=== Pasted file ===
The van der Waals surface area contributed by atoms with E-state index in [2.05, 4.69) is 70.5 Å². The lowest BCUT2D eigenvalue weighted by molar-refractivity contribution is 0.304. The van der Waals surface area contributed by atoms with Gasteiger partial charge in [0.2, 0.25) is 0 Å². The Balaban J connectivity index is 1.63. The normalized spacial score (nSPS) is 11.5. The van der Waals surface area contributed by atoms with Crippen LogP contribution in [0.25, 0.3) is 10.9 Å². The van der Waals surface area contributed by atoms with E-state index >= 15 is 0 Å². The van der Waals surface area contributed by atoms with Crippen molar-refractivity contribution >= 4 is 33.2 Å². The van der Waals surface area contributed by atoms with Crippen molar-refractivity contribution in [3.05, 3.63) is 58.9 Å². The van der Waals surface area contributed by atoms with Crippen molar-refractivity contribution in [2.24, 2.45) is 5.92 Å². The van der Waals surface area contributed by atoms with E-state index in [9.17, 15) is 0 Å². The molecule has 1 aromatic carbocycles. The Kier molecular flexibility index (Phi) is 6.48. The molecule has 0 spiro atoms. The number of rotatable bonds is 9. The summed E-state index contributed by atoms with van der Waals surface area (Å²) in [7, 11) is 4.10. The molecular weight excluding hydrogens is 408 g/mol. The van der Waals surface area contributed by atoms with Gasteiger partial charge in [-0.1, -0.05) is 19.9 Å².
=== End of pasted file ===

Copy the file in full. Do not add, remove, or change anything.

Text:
The van der Waals surface area contributed by atoms with E-state index in [2.05, 4.69) is 70.5 Å². The lowest BCUT2D eigenvalue weighted by molar-refractivity contribution is 0.304. The van der Waals surface area contributed by atoms with Gasteiger partial charge in [0.2, 0.25) is 0 Å². The Balaban J connectivity index is 1.63. The normalized spacial score (nSPS) is 11.5. The van der Waals surface area contributed by atoms with Crippen LogP contribution in [0.25, 0.3) is 10.9 Å². The van der Waals surface area contributed by atoms with E-state index >= 15 is 0 Å². The van der Waals surface area contributed by atoms with Crippen molar-refractivity contribution >= 4 is 33.2 Å². The van der Waals surface area contributed by atoms with Crippen molar-refractivity contribution in [3.05, 3.63) is 58.9 Å². The van der Waals surface area contributed by atoms with Crippen molar-refractivity contribution in [2.24, 2.45) is 5.92 Å². The van der Waals surface area contributed by atoms with E-state index in [9.17, 15) is 0 Å². The molecule has 1 aromatic carbocycles. The Kier molecular flexibility index (Phi) is 6.48. The molecule has 0 spiro atoms. The number of rotatable bonds is 9. The summed E-state index contributed by atoms with van der Waals surface area (Å²) in [7, 11) is 4.10. The molecular weight excluding hydrogens is 408 g/mol. The van der Waals surface area contributed by atoms with Gasteiger partial charge in [-0.1, -0.05) is 19.9 Å².